I want to read a file character by character and add to an array.

while(!feof(inputfile)){
			chKey = getc(inputfile);
			for(int i = 0; i<=51; i++){
				chKey = enc[i];
			}
		}

Since there isn't like a add() function, how do you move the position by 1 and add something to an array in C.

Thanks

drjay

You need to increment the array index to point to the next element for each character read. Here's an example.

#include <stdio.h>
#define SIZE 1000

int main()
{
    int c, n, i;
    char a[SIZE];
    FILE *file;

    file = fopen ("filename.txt", "r");
    n = 0;
    while ((c = getc (file)) != EOF)
        a[n++] = c;
    fclose (file);

    for (i = 0; i < n; i++) putchar (a[i]);
}

You need to increment the array index to point to the next element for each character read. Here's an example.

#include <stdio.h>
#define SIZE 1000

int main()
{
    int c, n, i;
    char a[SIZE];
    FILE *file;

    file = fopen ("filename.txt", "r");
    n = 0;
    while ((c = getc (file)) != EOF)
        a[n++] = c;
    fclose (file);

    for (i = 0; i < n; i++) putchar (a[i]);
}

What's a terrible code! That's why we have troubles with buffer overflowed programs again and again ;)

for (n = 0; n < sizeof a && (c=getc(file)) != EOF; ++n)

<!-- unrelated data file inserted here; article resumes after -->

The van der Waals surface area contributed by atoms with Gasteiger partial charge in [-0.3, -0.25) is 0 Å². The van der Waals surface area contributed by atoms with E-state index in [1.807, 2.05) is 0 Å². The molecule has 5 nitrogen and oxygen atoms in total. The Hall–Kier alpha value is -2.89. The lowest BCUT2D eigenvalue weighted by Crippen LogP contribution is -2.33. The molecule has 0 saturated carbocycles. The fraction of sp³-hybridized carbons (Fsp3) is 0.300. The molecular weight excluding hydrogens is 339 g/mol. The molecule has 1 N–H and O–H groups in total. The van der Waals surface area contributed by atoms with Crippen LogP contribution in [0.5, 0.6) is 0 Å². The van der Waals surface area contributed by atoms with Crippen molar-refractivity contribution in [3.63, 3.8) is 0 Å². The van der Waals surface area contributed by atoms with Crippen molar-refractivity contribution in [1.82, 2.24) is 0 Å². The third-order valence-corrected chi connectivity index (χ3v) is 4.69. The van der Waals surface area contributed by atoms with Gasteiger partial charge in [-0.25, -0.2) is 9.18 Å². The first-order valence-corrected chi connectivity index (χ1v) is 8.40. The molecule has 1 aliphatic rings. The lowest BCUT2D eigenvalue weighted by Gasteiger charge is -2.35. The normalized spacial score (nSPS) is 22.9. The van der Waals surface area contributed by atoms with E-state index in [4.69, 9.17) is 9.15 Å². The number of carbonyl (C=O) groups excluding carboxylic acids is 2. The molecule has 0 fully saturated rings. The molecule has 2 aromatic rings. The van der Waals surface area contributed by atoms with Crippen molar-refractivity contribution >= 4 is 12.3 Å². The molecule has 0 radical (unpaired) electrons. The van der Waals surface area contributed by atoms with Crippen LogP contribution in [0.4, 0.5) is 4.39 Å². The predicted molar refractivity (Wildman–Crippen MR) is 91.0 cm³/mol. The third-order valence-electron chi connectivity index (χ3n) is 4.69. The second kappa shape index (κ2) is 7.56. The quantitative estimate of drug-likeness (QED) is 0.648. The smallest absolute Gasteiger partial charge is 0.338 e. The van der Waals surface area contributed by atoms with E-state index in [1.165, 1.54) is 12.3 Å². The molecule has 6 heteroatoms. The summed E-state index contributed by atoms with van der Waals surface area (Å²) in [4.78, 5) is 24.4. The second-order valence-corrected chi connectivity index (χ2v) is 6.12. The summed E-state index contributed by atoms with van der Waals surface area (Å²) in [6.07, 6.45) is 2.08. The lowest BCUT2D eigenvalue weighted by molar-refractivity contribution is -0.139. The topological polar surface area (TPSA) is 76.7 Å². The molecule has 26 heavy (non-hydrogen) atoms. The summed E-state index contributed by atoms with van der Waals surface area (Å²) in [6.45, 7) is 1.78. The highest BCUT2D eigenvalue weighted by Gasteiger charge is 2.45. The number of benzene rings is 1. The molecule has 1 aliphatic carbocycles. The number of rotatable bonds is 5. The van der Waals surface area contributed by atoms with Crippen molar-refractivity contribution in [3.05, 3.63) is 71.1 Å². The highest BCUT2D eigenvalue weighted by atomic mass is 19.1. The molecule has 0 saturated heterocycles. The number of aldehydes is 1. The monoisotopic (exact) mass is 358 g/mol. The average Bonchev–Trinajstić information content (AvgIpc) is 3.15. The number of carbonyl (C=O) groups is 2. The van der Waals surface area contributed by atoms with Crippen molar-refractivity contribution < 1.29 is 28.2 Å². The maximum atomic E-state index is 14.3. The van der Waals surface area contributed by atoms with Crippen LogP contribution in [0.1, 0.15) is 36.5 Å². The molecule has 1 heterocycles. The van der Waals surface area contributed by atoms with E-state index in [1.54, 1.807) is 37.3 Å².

a[n] = c;

You need to increment the array index to point to the next element for each character read. Here's an example.

A problem that arise of giving what appears to be a full working example is that normally it gets taken like correct and proper working code, free of bugs and logic errors. Thus the common grateful responses of "it works great, thanks".
It is necessary if you are incline to do so, that at least you provide a minimum of good code practices, ensuring you are not spreading bad habits with your good intention. file = fopen ("filename.txt", "r"); Checking the return of fopen() is a must, affirming that the file can be read. int main() Don't leave anything implicit, make it explicit by returning a proper value, and passing the proper parameter[s].

while ((c = getc (file)) != EOF)
        a[n++] = c;

That while loop can read more than SIZE, if file is greater than 1000.
Initializing char a[SIZE]; to '\0' ensures if something fails and you display the array no garbage is shown or used.


Keep these kind of details in mind when you give examples, so you don't become a vector for bad practices.

This is what i ended up doing:

int i = 0;
while(!feof(inputfile)){
       chKey = getc(inputfile);
	enc[i] = chKey;
	i++;
}

It works the way I want it to work!

feof() is a poor choice to control a loop since feof() is true after the file EOF is read and not when EOF is reached. Meaning that while(!) will loop one more time before it knows it shouldn't.

What is your choice then?

You have been shown two possible choices already. The first one needs only a check boundary to not overflow the buffer. The second one is acceptable, other that I would use SIZE instead of sizeof(a), or I would set a variable to the sizeof(a) before entering in the loop. And I would terminated with a '\0' to make it a string after the loop.

This article has been dead for over six months. Start a new discussion instead.